Each field within the creative arts therapies can play a special role in our care, for we each have our own connection to one specific art form over another. They can partner with artists, physical therapists, nurses, and doctors to help increase the quality of care and daily living. Frequently I hear concerns about inviting arts therapist into the picture, they say they already have artist providing art therapy yet these individuals frequently are not art therapists, but an artist using the arts in a therapeutic way. (There is a difference that would be a conversation for another time.) Or they feel that the world the of our care communities is already too medicalized and having a creative arts therapist involved would be adding to the medical world. While I agree that we don’t need a creative arts therapist to be able to benefit from the arts and that our care communities lean too far into the medical realm there is still a seat at the table for these specific fields. What a creative arts therapist provides is not more of the same, but something that can partner with programs and with individuals that might need more than the basic elements of the arts. They can add a depth to the care provided. A creative arts therapist can help the families learn how to communicate and transition into this new chapter of the relationship with their loved one, and, once the time has come, help them heal and rediscover their own life once the role of caregiver has been taken away. They can sit with our care community staff and help them navigate their job and minimize the burnout and depression that comes from working with loss day in and day out.

Use the arts with your loved one and for yourself. Find moments of joy, creativity, and satisfaction and growth through the arts, then I invite you to think about the creative arts therapies. Consider opening up a spot on the care team for a Creative Arts Therapist both for your loved one and for yourself. You might be amazed at how they can help you during this time and how we have been limiting the impact they can have on those living with dementia. What has been shared above is just a peek into what is possible.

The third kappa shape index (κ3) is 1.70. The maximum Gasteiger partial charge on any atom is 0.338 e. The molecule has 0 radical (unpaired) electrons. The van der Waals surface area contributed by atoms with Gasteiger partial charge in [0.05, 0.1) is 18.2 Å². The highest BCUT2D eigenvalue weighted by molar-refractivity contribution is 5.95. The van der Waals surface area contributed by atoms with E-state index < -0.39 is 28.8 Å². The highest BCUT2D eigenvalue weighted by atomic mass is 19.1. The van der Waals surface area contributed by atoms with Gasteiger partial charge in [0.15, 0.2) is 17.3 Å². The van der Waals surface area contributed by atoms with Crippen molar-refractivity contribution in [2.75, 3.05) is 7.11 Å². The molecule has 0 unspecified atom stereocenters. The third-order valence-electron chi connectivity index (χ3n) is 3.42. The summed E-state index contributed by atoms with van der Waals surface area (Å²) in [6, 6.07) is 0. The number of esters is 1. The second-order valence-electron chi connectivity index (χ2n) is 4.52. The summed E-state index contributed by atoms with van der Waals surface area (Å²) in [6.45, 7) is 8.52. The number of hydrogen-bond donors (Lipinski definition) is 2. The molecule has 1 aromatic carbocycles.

To learn more about the Creative Arts Therapies and to find a Creative Arts Therapist in your area (credentials to look for):

Drama Therapy   (RDT or RDT-BCT)

Music Therapy  (MT-BC)

Art Therapy   (ATR or ATR-BC)

Dance Therapy    (R-DMT-BC-DMT)



A Bluetiful Life Continued

Allison Lazicky from Tom-Notch Teams (the same Allison I did a post for in January about Life is Bluetiful) recently had me on her podcast, Bluetiful…Celebrating Kindness Leaders, produced by the Whole Care Network. It was a first for me, and hopefully the first of many. This podcast is, as the title informs, about Kindness Leaders. What is a Kindness Leader? Allison, through her conversations, answers that question and shows us that they are the very people we spend our day with at work, at home, and in our community. They are the individuals that take their triumphs and trials and use them as a way to transform how they care for others, and by doing so, give us all examples of how to better live in community with each other. Each person shares how they find the bluetiful in everyday life.

During our episode, I speak about TimeSlips and how it has become a launching point to further creativity and relationship development. (I will allow you to listen to the episode to learn more. Follow up questions are encouraged.)